If I want to be like Alex Lightman when I grow up, how do I go about it?

*I realize that many aspects of my personality were shaped by my mother and by the almost complete absence of a father.

My mother valued reading, writing, questioning, and appreciating self-sufficiency above almost anything else. She never remarried after her husband died because she wanted her complete independence.

Beyond my mother, I have been skilled, talented and lucky enough to get hundreds of thousands of dollars worth of training by the age of 21, including from Massachusetts Institute of Technology (MIT), Harvard, Lund University, and the U.S. Army and U.S. Navy.* I have found myself having an advantage both mentally and physically from this – I can read a book in a couple of hours, write a book in a couple of weeks, and work out intensely for an hour or more a day for weeks on end. 

When we learn, we go through four stages:

I. Unconscious incompetence
II. Conscious incompetence
III. Conscious competence
IV. Unconscious competence

So I try to experience conscious incompetence as much as possible. That is counter to my cultural programming as an upper middle-class white male, which emphasizes mastery, leadership, competence and excellence. These things are all the enemies of Neurogenesis.

Lastly, I have made good use of social media. There is a saying that you are the average of your five closest friends. Maybe for some people. For me, I am a constellation of little-pieces from the 10,000+ people I am connected to on social media, including some people on Quora.

* Military trading was U.S. Army Cadet Command (ROTC), plus Airborne paratrooper training in Ft. Benning, Georgia and U.S. Navy Cold Weather Survival Training in Rangley, Maine. It’s said that your personality is determined by age seven. I don’t think that is true: military training changes a person, especially if your personality is as an introverted-intellectual who reads comic books and lives in his head.*

Answer by Alex Lightman:

As I look back, I realize that many aspects of my personality were shaped by my mother and by the almost complete absence of a father.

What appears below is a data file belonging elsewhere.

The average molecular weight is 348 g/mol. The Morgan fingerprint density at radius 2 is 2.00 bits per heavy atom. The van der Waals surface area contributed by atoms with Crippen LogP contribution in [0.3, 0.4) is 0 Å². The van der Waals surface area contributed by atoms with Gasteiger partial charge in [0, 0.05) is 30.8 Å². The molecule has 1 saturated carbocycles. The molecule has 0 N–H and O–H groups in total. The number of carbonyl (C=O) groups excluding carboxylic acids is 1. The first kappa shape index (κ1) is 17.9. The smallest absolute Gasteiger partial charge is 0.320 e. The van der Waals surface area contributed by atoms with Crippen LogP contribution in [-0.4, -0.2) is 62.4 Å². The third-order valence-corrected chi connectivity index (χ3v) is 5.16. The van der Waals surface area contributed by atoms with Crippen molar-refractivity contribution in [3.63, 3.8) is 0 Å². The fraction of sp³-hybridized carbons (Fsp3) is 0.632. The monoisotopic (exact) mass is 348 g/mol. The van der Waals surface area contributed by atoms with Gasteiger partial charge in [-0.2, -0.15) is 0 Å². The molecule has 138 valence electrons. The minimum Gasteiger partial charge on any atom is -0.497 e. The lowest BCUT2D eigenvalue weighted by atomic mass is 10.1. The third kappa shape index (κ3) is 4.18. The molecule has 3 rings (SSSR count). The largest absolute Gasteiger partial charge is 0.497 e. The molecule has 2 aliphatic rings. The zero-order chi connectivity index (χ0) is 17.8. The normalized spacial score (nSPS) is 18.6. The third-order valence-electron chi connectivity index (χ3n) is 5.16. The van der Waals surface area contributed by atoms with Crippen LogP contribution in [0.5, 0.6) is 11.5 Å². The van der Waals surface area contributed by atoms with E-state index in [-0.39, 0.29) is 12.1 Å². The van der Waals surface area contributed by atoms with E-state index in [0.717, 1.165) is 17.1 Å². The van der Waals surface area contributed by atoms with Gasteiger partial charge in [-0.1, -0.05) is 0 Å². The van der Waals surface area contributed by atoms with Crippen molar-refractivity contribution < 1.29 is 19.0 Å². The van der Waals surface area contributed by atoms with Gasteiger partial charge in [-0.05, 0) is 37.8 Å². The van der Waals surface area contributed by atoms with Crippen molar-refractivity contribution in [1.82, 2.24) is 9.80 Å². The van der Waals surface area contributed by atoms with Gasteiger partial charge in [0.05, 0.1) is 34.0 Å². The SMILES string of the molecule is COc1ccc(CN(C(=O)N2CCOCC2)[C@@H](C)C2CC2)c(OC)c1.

My mother valued reading, writing, questioning, and appreciating self-sufficiency above almost anything else. She never remarried after her husband died because she wanted her complete independence.

My mother had a few things posted on her  bathroom mirror

1. Completions empower. Incompletions drain. (I can see the influence of this on my Quora participation – each question answered is a the low hanging fruit of completion.)

2. The superfluous is the enemy of the essential. (Focus on what really matters. My last book written was on Food Security. My last talk given was on how food, water and energy will be provided to humanity in the network society.

Another thing my mother emphasized was adaptation vs adaptability as the opposite ends of a continuum. You could either focus on being adapted (or potentially complacent) or on becoming adaptable. Her teaching methods were tough: we moved many times, often in the middle of the school year. She said part of the reason was to make me adaptible. As a result of this thrown-in-the-deep-end-of-the-pool learning over and over, I learned to adapt, and have spent over seven years of my life out of the U.S., in 66 countries so far.

Beyond my mother, I have been skilled, talented and lucky enough to get hundreds of thousands of dollars worth of training by the age of 21, including from MIT, Harvard, Lund University, and the U.S. Army and U.S. Navy.* I have found myself having an advantage both mentally and physically from this – I can read a book in a couple of hours, write a book in a couple of weeks, and work out intensely for an hour or more a day for weeks on end. My resting heart rate is ultra low. I think that’s all because of training.

I don’t think it’s possible to understand me without understanding the value I put on neurogenesis. I have read all 154 papers on the topic I found on PubMed searches. To boil it down, human adults develop new brain cells from exercising for 45 minutes at 75% maximum heart rate and then learning something new within 21 days. I try to do this at least 20x a month.

The exercise part is easy: I wear a heart rate monitor and work out 5x a week or so at Orange Theory Fitness when I am not traveling and have honed my effort so I get this done every workout.

Learning something new is the hard part.

I think the most useful heuristic, the one that I turn to often is that when we learn, we go through four stages:
Unconscious incompetence
Conscious incompetence
Conscious competence
Unconscious competence

So I try to experience conscious incompetence as much as possible. That is counter to my cultural programming as an upper middle class white male, which emphasizes mastery, leadership, competence and excellence. These things are all the enemies of neurogenesis.

Lastly, I have made good use of social media. There is a saying that you are the average of your five closest friends. Maybe for some people. For me, I am a constellation of little pieces from the 10,000+ people I am connected to on social media, including some people on Quora.

* Military trading was ROTC, plus Airborne paratrooper training in Ft. Benning, Georgia and U.S. Navy Cold Weather Survival Training in Rangley, Maine. It’s said that your personality is determined by age seven. I don’t think that is true: military training changes a person, especially if your personality is as an introverted intellectual who reads comic books and lives in his head.

If I want to be like Alex Lightman when I grow up, how do I go about it?

About akiramorikawa

superconnection . pattern-recognition . iDesign
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